Category Archives: Book reviews

Diana’s Christmas Book Review (9) ~ The Christmas Bookshop by Jenny Colgan

Why did you choose this book?

I hardly ever buy Christmas books, expecting a possible light romance type read. I might be wrong of course. Anyway, I picked Jenny Colgan’s book up in Waterstones and needed a lighter read having just recovered from Covid. It was about a bookshop too. The setting was in Edinburgh at Christmas and since Edinburgh has become our adopted city since moving to Fife, what more could I want?

Did I feel empathy to any particular character?

Carmen reminded me of myself in several ways. Her lack of confidence; her ability to get on with all manner of folks; her way of throwing herself into a challenge with all her energy and enthusiasm, which doesn’t always work, but in this case worked its magic beautifully.

Is there a lasting thought or memory from the book which remains with you long after the novel is finished?

So many! What a perfect time to read it.

  • Jenny C’s Thomas Hardy-esque way of naming her characters. Oke reminded me of Gabrielle Oak; Blair ~ the flashy one who rarely showed his genuine side; Skylar ~ well, she’s up in the clouds; and of course Carmen ~ good Karma and all of that.
  • I digress. I am left with magical descriptions of Edinburgh at Christmas, with its fairytale castle on the hill, its lights and higgledy piggledy oldy worlde shops, with their glowing decorated windows for the festive season.
  • The Ormiston Oak. Yes, this is the picture remaining in my mind, but I won’t spoil the book for you by telling you why!

I couldn’t get to sleep on Christmas Day eve, having switched the light off just before the last few pages (and probably over indulged in the alcoholic beverages which is unlike me) and so when I got up in the middle of the night to have a mint tea I read the end, but then read it again on Boxing Day!

If you are looking for a ‘feel good’ factor in your reading and a fairly light read, then I highly recommend The Christmas Bookshop by Jenny Colgan!

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Diana’s Winter Book Review (8) ~ The Lost Storyteller by Amanda Block

Click cover for Waterstones

Why did you choose this book?

The title caught my eye, as did the blurb on the back; a mystery linked to fairy tales intrigued me. I did not, however, like the cover. I think the current fashion of a few little pictures embossed on a dark background, floating in the air, could have put me off and seemed a bit childish. ‘Buy one get one half price’ in Waterstones helped too! (searching on line for a photo, I preferred the original blue cover)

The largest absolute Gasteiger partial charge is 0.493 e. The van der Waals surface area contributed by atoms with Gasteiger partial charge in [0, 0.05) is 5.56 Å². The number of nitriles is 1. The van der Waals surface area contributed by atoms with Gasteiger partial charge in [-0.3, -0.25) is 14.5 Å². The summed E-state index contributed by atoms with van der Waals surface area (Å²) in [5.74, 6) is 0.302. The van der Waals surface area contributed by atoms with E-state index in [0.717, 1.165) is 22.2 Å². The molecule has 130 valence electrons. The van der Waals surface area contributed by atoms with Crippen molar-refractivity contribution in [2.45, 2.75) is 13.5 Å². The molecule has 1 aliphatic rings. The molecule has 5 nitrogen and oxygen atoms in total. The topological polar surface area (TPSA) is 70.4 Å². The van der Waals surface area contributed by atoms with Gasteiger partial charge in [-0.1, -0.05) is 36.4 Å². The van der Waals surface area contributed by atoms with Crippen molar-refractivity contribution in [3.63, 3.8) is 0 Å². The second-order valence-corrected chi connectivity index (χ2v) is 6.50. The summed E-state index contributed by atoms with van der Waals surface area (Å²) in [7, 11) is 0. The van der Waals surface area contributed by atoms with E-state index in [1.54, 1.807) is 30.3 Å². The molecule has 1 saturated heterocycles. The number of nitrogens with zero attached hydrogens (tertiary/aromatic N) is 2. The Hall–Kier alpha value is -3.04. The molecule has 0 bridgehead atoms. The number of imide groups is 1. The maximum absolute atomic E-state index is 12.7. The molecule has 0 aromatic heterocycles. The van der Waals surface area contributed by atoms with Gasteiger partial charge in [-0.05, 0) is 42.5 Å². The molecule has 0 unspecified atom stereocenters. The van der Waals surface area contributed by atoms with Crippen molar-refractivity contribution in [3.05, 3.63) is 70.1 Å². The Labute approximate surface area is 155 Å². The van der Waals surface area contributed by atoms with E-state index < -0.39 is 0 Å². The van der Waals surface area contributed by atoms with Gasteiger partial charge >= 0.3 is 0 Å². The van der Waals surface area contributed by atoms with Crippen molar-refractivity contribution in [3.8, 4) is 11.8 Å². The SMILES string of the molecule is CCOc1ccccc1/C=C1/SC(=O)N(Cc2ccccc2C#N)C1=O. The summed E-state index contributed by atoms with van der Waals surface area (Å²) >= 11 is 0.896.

Did I feel empathy to any particular character?

I was drawn to Rebecca. She was brought up by her Mum, a single parent, but started thinking about her father, especially when a journalist came asking her questions. The more family tried to dissuade from investigating her Dad’s disappearance, the more determined she was to find out what happened to him. A stubborn, but spirited young lady.

Is there a lasting thought or memory from the book which remains with you long after the novel is finished?

When you are on a mission, searching for something precious, it rarely turns out to meet your expectations, dreams and imaginings. Rebecca could just forget it and walk away, … but she didn’t.

I really enjoyed ‘The Lost Storyteller‘. It absorbed me from the start. Amanda Block is a great storyteller herself, and the plot was unusual, albeit a touch contrived in places; but novels often are. Great book!

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Flower of the Forest by Zena Meyler

To continue the coincidences of my poignant last post. (and that wasn’t a pun) just before the Armistice Service in Kinghorn, we were away down in Yorkshire, staying at a lovely BnB near Pickering called Lowther House.

We ate some fish and chips before strolling around the quaint streets of Pickering, where we found a second hand bookshop. Unable to walk past I got into a conversation with the owner about how difficult it must be to categorize books, when he asked us where we were staying.

‘Ah,’ he said. ‘There was an author living at Lowther House at one time. Just a minute,’ and he went off searching along the numerous shelves of books and found:

The copy was a bit battered and so I brought it home to read, aware a week later that the book in my hand was a reflection of the service at the War Memorial a week later when ‘Flowers of the Forest’ was played so beautifully on the bagpipes.

The following morning we went down to breakfast and were astounded to be faced with walls of prints by Jack Vettriano. We asked the lady why this was and she replied,’

‘I was in the forces based up at Inverkeithing, Fife and we both fell in love with his work.’

The oddest additional coincidence was that only two week’s before Roger and I had visited the popular Jack Vettriano exhibition in Kirkcaldy Galleries, the place where JV was first stirred with inspiration to teach himself to paint. The rest, as they say, is history.

The Singing Butler by Jack Vetrianno

The above print can be bought here on his official website.

This amazing artist was self taught, was rejected by the main stream art world but has made millions!

What a story.

As far as the book, it was a great read once you got over several moments which were not very PC in today’s world. It was a good book of its time and evocative of the traumas of life during WW1.

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Filed under Book reviews, Book Shops, Fife, Inspiration, WW1